Debugging Proguard configuration issues


It might happen so that there is a bug in your release build while in debug everything works fine. In many cases, it might be an issue with Proguard/R8 configuration. Of course, it is better to test your code thoroughly, properly configure Proguard if you, let’s say, load some classes only via reflection and so on. But reality sometimes strikes and bugs might go to production.
In this case, the first thing that is needed is to find a bug and fix it. And only then have some retrospective to mitigate such situations in the future. When the bug is in production already every minute counts, therefore it is important to have some plan. Proguard configuration seems complex to someone who didn’t work with it, so I recommend to take a look at its main features.
Most of the time I’d say that issue is easy can be found and fixed by analyzing crash report logs. But sometimes the log is not that clear.
In this article I’d like to introduce the plan to find what part of “Proguard” causing an issue, so you can debug more effectively.

Proguard Basics

Just a quick overview of what we have with Proguard/R8 and what might cause issues in release builds.
The basic setup for release build is:

buildTypes { 
    release { 
        minifyEnabled true 
        shrinkResources true 
        proguardFiles getDefaultProguardFile('proguard-android-optimize.txt'), ''  

Flag minifyEnabled controls whether obfuscation and code optimization is enabled when shrinkResources controls the optimization of resources (and can be set true only if minify enabled). Therefore there are at least three parts of “Proguard” that might cause issues when used incorrectly (or not correctly configured):

  • code obfuscation - replacing names with shorter variants. Makes it more difficult to reverse engineer the app and makes bytecode smaller.
  • code optimization - including but not limited to inlining code blocks, removing unused classes, methods, and so on
  • resources optimization - removing unused resources, etc.

One of the most advanced ways of investigating issues in release builds is analyzing the content of the APK file. This can be done via Build > Analyze APK .... There one can see classes.dex containing all the bytecode, resources.arsc which contains the mapping between original resources IDs and obfuscated and all resources under /res folder.
This method is advanced because for example bytecode will be shown to you as:

.class public final Lcom/krossovochkin/proguardtest/MainActivity; 
.super La/b/c/e; 
.source "" 
# direct methods 
.method public constructor <init>()V 
    .registers 1 
    invoke-direct {p0}, La/b/c/e;-><init>()V 
.end method 
# virtual methods 
.method public onCreate(Landroid/os/Bundle;)V 
    .registers 2 
    invoke-super {p0, p1}, La/b/c/e;->onCreate(Landroid/os/Bundle;)V 
    const p1, 0x7f0b001c 
    invoke-virtual {p0, p1}, La/b/c/e;->setContentView(I)V 
.end method

Which while not being much readable still might provide you some hints.

To debug Proguard/R8 configuration one can assemble release build and navigate to app\build\outputs\mapping\release. There you’ll see the following files:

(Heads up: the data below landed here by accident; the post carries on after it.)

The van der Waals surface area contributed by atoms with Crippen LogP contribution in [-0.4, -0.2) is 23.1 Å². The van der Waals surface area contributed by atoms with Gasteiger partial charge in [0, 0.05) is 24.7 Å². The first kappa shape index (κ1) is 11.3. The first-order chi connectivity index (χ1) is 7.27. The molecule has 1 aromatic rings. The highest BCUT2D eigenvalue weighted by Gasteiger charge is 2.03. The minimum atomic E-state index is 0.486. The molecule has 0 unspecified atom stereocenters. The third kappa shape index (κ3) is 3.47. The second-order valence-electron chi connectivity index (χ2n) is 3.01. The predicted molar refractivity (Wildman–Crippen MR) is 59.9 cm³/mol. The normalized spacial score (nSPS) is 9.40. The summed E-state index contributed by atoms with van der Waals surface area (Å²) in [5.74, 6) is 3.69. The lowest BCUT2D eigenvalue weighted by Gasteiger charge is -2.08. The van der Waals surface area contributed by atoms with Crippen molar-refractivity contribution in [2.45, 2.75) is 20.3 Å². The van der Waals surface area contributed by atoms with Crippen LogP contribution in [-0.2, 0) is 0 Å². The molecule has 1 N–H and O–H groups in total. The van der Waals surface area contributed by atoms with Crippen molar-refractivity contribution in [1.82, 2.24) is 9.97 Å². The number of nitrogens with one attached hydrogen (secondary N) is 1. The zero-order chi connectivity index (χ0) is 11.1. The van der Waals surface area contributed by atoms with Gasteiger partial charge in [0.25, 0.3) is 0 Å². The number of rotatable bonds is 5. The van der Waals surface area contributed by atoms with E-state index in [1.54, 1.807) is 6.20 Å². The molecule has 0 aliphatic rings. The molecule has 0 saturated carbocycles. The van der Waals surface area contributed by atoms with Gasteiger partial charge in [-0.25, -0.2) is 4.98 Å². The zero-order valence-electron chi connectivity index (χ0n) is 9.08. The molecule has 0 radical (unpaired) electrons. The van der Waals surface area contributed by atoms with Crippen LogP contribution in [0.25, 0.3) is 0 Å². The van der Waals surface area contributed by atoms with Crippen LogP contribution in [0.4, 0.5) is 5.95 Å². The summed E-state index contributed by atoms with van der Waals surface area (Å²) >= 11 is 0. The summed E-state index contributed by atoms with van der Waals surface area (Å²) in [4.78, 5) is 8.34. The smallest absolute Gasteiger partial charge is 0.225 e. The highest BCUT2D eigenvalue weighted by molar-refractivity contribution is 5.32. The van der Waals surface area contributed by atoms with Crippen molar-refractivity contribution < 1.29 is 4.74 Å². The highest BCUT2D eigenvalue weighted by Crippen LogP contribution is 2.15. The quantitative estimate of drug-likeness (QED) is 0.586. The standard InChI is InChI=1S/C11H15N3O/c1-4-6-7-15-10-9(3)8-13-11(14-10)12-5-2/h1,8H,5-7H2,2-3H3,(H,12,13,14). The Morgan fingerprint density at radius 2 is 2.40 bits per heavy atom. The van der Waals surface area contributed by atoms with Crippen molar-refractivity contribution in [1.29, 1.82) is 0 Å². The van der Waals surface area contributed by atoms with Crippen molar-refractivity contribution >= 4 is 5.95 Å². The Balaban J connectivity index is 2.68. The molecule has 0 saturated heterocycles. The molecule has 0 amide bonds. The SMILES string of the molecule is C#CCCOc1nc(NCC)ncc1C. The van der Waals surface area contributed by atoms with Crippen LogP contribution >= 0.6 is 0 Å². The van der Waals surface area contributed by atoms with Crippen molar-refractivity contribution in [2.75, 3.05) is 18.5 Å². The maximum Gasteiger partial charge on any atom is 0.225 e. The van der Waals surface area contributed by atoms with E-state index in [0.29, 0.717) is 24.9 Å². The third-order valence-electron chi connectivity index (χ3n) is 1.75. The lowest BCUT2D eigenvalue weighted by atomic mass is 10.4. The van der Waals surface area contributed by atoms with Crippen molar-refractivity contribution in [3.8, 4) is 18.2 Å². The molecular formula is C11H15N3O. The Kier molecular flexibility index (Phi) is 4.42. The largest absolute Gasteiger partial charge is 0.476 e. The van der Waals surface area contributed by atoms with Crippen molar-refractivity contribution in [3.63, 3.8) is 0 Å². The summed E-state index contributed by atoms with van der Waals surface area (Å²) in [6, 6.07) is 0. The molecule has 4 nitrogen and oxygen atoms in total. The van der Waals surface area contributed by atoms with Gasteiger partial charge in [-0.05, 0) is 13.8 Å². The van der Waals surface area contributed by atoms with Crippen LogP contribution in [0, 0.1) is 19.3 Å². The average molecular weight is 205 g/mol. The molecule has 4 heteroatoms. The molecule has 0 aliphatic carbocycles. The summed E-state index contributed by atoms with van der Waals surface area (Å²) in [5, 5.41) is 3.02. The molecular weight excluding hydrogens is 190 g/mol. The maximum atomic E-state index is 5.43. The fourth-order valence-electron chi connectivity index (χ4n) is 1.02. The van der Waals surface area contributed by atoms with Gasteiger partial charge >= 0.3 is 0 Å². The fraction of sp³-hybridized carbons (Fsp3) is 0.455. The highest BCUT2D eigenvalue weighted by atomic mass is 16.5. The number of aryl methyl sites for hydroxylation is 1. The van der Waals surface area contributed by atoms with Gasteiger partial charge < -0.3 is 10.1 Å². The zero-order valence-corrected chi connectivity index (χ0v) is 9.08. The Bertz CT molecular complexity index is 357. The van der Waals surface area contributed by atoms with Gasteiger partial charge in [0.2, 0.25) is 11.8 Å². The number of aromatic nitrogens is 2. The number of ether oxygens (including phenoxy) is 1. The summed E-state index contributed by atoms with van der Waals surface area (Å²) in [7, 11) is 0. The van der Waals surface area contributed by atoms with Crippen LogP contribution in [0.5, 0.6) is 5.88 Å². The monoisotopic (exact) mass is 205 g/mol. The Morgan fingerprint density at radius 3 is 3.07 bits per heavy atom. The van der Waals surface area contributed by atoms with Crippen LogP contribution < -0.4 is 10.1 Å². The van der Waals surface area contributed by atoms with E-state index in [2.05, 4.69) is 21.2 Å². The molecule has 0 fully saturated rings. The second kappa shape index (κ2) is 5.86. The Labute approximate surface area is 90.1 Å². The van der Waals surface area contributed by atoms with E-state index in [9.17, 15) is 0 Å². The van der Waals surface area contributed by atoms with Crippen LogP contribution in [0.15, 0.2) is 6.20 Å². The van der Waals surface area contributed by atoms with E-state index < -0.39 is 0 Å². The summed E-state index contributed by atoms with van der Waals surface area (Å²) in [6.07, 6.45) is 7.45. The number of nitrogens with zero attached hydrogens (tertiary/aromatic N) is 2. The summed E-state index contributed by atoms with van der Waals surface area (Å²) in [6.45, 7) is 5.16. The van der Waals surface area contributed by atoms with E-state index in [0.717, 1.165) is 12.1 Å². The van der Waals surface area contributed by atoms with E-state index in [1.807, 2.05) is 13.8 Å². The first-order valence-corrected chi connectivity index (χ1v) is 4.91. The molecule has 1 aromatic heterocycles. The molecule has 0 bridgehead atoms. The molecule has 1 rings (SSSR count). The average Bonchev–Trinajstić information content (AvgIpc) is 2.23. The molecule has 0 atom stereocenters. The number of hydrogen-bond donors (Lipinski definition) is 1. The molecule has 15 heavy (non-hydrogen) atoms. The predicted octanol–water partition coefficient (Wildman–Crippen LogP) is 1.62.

• configuration.txt – merged file with all configurations – from your app, default Android, AAPT, all the libraries, etc. Here you can find what rules might cause an issue.
  • mapping.txt – file with mappings of original names to obfuscated ones. This might help you analyzing logs and the content of the APK file.
  • seeds.txt – file with kept files/classes/etc. You can verify here that some particular file not being removed by R8
  • usage.txt – opposite to seeds – what was removed. Here you can see whether some class you need was removed

Debugging algorithm

Here we’ll see steps of the algorithm to define what part of release optimizations is responsible for the issue, and where you should look deeply to find the root cause.

First of all, we need to be sure that the issue we have is because of some misconfiguration of the release build. To confirm that we just need to disable release optimizations and check whether we still have a bug or it is disappeared.

For this one need to disable minification and shrinker:

minifyEnabled false
shrinkResources false

If the issue still reproduces then the issue is not with proguard. Look for some usages of BuildConfig.DEBUG in your codebase. Dive deep into logs.
Additionally, you can make your release build debuggable by placing in your release config:

debuggable true

Anyway, there is nothing to do with Proguard here. And that is partially good because you don’t have to look at proguard configuration.

If after disabling release optimizations you see that issue doesn’t reproduce anymore, then something is wrong with release optimization configurations. Go to the next step.

Step 2 - Check whether it is a shrinker issue

Next, we’ll check whether we have the issue because of shrinker configuration or not. To do that we need to enable minification while keeping the shrinker disabled:

minifyEnabled true
shrinkResources false

If the issue disappeared then indeed we have some issue with configuring shrinker. Probably it removed something we’ve relied on. Look at the resources.txt file looking for the resources you access dynamically. Check whether these resources are added to keep.xml.

If the issue still happens then go to the next step.

Step 3 - Check whether it is an obfuscation issue

To check whether it is an issue with obfuscation we need to disable it.